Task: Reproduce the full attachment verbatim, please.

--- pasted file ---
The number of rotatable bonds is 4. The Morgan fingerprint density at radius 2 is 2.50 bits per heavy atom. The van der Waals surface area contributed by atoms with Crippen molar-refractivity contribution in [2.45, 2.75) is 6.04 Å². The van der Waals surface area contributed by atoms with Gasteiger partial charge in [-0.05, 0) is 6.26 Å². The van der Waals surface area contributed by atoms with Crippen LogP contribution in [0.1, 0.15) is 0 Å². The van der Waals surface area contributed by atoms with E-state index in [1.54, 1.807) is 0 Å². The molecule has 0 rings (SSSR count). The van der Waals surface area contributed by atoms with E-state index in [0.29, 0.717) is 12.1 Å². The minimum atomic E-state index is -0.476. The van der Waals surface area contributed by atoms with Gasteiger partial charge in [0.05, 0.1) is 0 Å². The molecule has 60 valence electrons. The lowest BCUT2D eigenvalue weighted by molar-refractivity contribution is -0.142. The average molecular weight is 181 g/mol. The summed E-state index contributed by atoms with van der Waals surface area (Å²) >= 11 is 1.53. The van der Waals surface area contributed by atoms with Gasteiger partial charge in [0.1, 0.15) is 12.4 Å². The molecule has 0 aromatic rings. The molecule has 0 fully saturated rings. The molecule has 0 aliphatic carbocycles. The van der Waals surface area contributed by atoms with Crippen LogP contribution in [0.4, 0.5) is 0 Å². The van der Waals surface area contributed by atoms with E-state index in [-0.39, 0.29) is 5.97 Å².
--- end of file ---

The number of rotatable bonds is 4. The Morgan fingerprint density at radius 2 is 2.50 bits per heavy atom. The van der Waals surface area contributed by atoms with Crippen molar-refractivity contribution in [2.45, 2.75) is 6.04 Å². The van der Waals surface area contributed by atoms with Gasteiger partial charge in [-0.05, 0) is 6.26 Å². The van der Waals surface area contributed by atoms with Crippen LogP contribution in [0.1, 0.15) is 0 Å². The van der Waals surface area contributed by atoms with E-state index in [1.54, 1.807) is 0 Å². The molecule has 0 rings (SSSR count). The van der Waals surface area contributed by atoms with E-state index in [0.29, 0.717) is 12.1 Å². The minimum atomic E-state index is -0.476. The van der Waals surface area contributed by atoms with Gasteiger partial charge in [0.05, 0.1) is 0 Å². The molecule has 60 valence electrons. The lowest BCUT2D eigenvalue weighted by molar-refractivity contribution is -0.142. The average molecular weight is 181 g/mol. The summed E-state index contributed by atoms with van der Waals surface area (Å²) >= 11 is 1.53. The van der Waals surface area contributed by atoms with Gasteiger partial charge in [0.1, 0.15) is 12.4 Å². The molecule has 0 aromatic rings. The molecule has 0 fully saturated rings. The molecule has 0 aliphatic carbocycles. The van der Waals surface area contributed by atoms with Crippen LogP contribution in [0.4, 0.5) is 0 Å². The van der Waals surface area contributed by atoms with E-state index in [-0.39, 0.29) is 5.97 Å².